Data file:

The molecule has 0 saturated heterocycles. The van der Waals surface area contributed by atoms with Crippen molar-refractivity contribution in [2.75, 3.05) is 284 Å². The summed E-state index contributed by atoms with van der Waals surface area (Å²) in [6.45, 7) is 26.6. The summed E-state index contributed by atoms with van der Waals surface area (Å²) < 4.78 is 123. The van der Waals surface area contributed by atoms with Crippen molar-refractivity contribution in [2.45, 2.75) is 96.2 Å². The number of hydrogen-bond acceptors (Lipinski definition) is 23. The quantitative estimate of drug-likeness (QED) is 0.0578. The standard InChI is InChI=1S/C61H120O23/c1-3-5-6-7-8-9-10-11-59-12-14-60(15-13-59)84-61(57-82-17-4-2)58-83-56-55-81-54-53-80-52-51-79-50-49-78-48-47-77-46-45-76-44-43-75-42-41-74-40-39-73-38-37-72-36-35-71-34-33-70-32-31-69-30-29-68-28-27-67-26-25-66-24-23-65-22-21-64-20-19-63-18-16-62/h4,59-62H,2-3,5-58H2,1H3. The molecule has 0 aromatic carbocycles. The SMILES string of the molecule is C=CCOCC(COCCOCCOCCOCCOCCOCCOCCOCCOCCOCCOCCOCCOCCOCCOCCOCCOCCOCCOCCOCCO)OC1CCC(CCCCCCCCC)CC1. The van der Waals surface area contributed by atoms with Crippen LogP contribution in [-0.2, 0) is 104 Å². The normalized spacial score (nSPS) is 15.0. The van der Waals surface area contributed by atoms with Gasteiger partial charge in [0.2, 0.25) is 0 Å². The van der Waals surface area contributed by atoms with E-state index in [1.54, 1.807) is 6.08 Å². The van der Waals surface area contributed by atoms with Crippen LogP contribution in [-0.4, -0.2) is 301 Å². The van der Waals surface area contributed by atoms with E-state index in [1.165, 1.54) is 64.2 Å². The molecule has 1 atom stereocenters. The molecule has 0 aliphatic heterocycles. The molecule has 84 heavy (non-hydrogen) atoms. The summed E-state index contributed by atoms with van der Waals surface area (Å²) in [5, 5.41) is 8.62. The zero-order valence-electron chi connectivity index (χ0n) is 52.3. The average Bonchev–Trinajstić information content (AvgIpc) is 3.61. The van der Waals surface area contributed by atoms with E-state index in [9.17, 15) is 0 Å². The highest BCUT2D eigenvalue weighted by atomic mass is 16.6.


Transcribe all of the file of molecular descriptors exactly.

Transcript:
The molecule has 0 saturated heterocycles. The van der Waals surface area contributed by atoms with Crippen molar-refractivity contribution in [2.75, 3.05) is 284 Å². The summed E-state index contributed by atoms with van der Waals surface area (Å²) in [6.45, 7) is 26.6. The summed E-state index contributed by atoms with van der Waals surface area (Å²) < 4.78 is 123. The van der Waals surface area contributed by atoms with Crippen molar-refractivity contribution in [2.45, 2.75) is 96.2 Å². The number of hydrogen-bond acceptors (Lipinski definition) is 23. The quantitative estimate of drug-likeness (QED) is 0.0578. The standard InChI is InChI=1S/C61H120O23/c1-3-5-6-7-8-9-10-11-59-12-14-60(15-13-59)84-61(57-82-17-4-2)58-83-56-55-81-54-53-80-52-51-79-50-49-78-48-47-77-46-45-76-44-43-75-42-41-74-40-39-73-38-37-72-36-35-71-34-33-70-32-31-69-30-29-68-28-27-67-26-25-66-24-23-65-22-21-64-20-19-63-18-16-62/h4,59-62H,2-3,5-58H2,1H3. The molecule has 0 aromatic carbocycles. The SMILES string of the molecule is C=CCOCC(COCCOCCOCCOCCOCCOCCOCCOCCOCCOCCOCCOCCOCCOCCOCCOCCOCCOCCOCCOCCO)OC1CCC(CCCCCCCCC)CC1. The van der Waals surface area contributed by atoms with Crippen LogP contribution in [-0.2, 0) is 104 Å². The normalized spacial score (nSPS) is 15.0. The van der Waals surface area contributed by atoms with Gasteiger partial charge in [0.2, 0.25) is 0 Å². The van der Waals surface area contributed by atoms with E-state index in [1.54, 1.807) is 6.08 Å². The van der Waals surface area contributed by atoms with Crippen LogP contribution in [-0.4, -0.2) is 301 Å². The van der Waals surface area contributed by atoms with E-state index in [1.165, 1.54) is 64.2 Å². The molecule has 1 atom stereocenters. The molecule has 0 aliphatic heterocycles. The molecule has 84 heavy (non-hydrogen) atoms. The summed E-state index contributed by atoms with van der Waals surface area (Å²) in [5, 5.41) is 8.62. The zero-order valence-electron chi connectivity index (χ0n) is 52.3. The average Bonchev–Trinajstić information content (AvgIpc) is 3.61. The van der Waals surface area contributed by atoms with E-state index in [9.17, 15) is 0 Å². The highest BCUT2D eigenvalue weighted by atomic mass is 16.6.